Mary Ellen was frustrated. First, she was alive. Second, she couldn’t figure out how to properly die. She wanted to freeze to death, but while wearing her coat, she simply didn’t get cold enough. She wanted to discard the coat, but still wanted the death to look natural, so her body must be recovered properly clothed.
As she sat on the river bank and watched the sun climb into the afternoon sky, she thought about how hungry she was, and then she remembered that she hadn’t prepared anything for Bart to eat should he return today from the manhunt. She contemplated returning to the house and putting a stew together for him, but decided that he would be somewhat distraught over the tragic loss of his wife and might not want to eat supper.
What she needed to do was end her life quickly. If she fell into the river, she might be too cold and wet to properly recover. With a nod of her head, she determined that she was going to accidentally fall into the river, and the sooner the better.
She approached the water’s edge and watched for several minutes as the river gently rolled past her. She pursed her lips together in anticipation of the cold shock of the water and then frowned at herself. “Darn!” She said to herself. “I should have left a note at the house that said, ‘Please meet me by the river. I have something important to show you, signed, Millicent Scott.’” She nodded to herself. Yep, that would certainly fix her wagon, to be put in jail for murdering the sheriff’s wife.
But, she would have to return to the house and write the note, and then she would warm up. While she was there, she would go ahead and fix the stew, just in case. But, if she did that, the posse would return and she would lose her opportunity to die as a Christmas present. No, it would have to be now or never.
“I suppose,” she reasoned to herself. “That some fitting words should be spoken for this solemn occasion, seein' as how God ain't seen fit to send me a Santa with a baby.” She closed her eyes and said, “Father God, into your hands I release my spirit. Please accept my soul, even though I ain’t deservin’ of Your kindness. Please help my husband to discover that young girl livin’ at the Jackson homestead. She might not be the pertiest woman, but she does have good hips, and that there is worth a pound of salt.”
A tear formed in her eyes and she brushed it away carelessly. She lifted her foot to step into the river when she heard a man singing, Away in a Manger.
She smiled warmly and said, “Thank you, Father. I can already hear the angels singin’ as they welcome me to eternity.” The song was growing louder and in a desire to actually see the angels singing, she opened her eyes and what she saw caused her to gasp.
“Oh my,” was all she could say due to the greatest shock she’d ever witnessed. For out of the trees lining the river, Santa Claus emerged and stumbling over a root, plunged head first into the river. For a moment, the world stopped moving, and Mary Ellen stared in complete shock of what she’d witnessed.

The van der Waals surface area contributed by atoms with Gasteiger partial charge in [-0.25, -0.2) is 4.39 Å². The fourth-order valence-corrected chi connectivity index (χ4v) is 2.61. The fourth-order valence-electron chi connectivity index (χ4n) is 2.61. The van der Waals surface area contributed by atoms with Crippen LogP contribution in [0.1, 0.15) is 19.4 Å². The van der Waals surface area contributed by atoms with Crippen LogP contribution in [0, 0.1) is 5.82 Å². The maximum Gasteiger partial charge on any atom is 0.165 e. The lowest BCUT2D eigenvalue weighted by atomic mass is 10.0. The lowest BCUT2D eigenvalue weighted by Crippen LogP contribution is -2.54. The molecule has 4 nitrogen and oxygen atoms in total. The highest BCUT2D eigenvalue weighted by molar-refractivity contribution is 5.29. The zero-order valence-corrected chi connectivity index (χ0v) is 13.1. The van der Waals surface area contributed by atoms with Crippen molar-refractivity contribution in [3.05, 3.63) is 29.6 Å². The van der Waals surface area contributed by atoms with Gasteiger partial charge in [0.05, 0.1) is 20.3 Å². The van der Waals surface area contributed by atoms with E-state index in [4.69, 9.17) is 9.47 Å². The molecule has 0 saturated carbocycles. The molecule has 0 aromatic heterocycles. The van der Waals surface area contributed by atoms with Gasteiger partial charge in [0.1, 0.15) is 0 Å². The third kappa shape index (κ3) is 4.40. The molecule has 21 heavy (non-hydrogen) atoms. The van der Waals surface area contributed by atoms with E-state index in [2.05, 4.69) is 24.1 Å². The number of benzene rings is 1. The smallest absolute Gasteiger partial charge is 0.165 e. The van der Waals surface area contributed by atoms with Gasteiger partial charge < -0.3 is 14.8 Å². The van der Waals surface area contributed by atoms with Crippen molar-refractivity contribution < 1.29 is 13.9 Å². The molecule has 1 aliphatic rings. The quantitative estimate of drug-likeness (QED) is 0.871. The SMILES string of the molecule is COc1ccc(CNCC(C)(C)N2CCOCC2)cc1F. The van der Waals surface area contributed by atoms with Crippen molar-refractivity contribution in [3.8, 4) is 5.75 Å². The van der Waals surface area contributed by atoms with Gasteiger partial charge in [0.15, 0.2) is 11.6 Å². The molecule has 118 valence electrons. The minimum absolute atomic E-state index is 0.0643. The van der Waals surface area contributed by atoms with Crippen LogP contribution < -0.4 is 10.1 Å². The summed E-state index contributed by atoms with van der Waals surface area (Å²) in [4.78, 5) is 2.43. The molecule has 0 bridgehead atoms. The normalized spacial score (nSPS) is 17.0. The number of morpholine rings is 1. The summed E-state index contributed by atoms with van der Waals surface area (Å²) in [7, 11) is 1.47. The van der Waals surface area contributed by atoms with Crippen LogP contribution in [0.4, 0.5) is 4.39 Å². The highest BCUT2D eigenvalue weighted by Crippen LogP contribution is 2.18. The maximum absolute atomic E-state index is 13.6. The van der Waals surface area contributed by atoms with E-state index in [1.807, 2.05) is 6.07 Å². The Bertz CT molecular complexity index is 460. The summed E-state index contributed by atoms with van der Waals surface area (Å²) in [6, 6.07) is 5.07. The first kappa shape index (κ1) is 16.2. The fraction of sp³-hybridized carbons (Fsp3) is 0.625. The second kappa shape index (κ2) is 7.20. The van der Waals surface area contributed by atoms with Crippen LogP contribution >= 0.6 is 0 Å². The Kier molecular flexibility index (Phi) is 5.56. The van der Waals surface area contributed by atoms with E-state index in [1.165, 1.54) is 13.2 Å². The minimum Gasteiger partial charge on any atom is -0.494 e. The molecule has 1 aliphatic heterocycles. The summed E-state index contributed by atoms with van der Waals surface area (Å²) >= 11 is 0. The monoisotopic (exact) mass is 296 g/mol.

Suddenly, Santa’s head emerged from the river and he gasped loudly as he tried to breathe through the shockingly cold water. He found his footing and stood, discovering that the water was only knee deep. He was holding tightly to a small bundle, which immediately began to cry like an infant.
“Tarnation!” he bellowed as he splashed through the river and onto the river bank only a few feet from where Mary Ellen stood. He had not seen her standing there, and when he turned, their eyes met. “I’m mighty beholding to you if you’d spare this child.”
Mary Ellen’s eyes fell to the bundle in his arms and realized that he was holding a very mad baby boy in his arms. The man pressed the baby into her hands and then fell face first into the snowy river bank, his red coat staining the snow around him.
One week later, the entire town of Justice gathered to pay their respects for Cord Bannister as he was laid to rest. Reverend Whitaker delivered a powerful sermon about the destructive nature of sin, and the great black eternity of facing God without the saving knowledge of Christ. Amidst several amens, he cleared his throat and said, “I know and appreciate that Cord was a sinful man, and that his ways were deep and dark. But in his last moments of life, he reformed his ways and saved a small child who would have died had it not been for Mr. Bannister’s gallant actions. Sadly, Cord Bannister died of pneumonia shortly after his act of heroism, thereby saving the town of Justice a court hearing, something for which we are all grateful. Normally, we would be condemning such a man as Cord Bannister, but today we are honoring him. I’m proud to point out that he selflessly devoted the remainder of his days to protecting an innocent life, a life that is now in the capable hands of Sheriff Barrett’s family. I know that God’s grace will guide them and that there will be long days of prosperity in their generosity of taking in a child and raising him as their own. I suspect that this child will be cared for as if he were born into their loving home.”
“Amen,” the crowd responded, and a procession was formed to escort Cord Bannister to the cemetery at the top of the hill. Mary Ellen walked along behind the pall-bearers, humming gently to her new son, and realized that second chances are the true meaning of Christmas.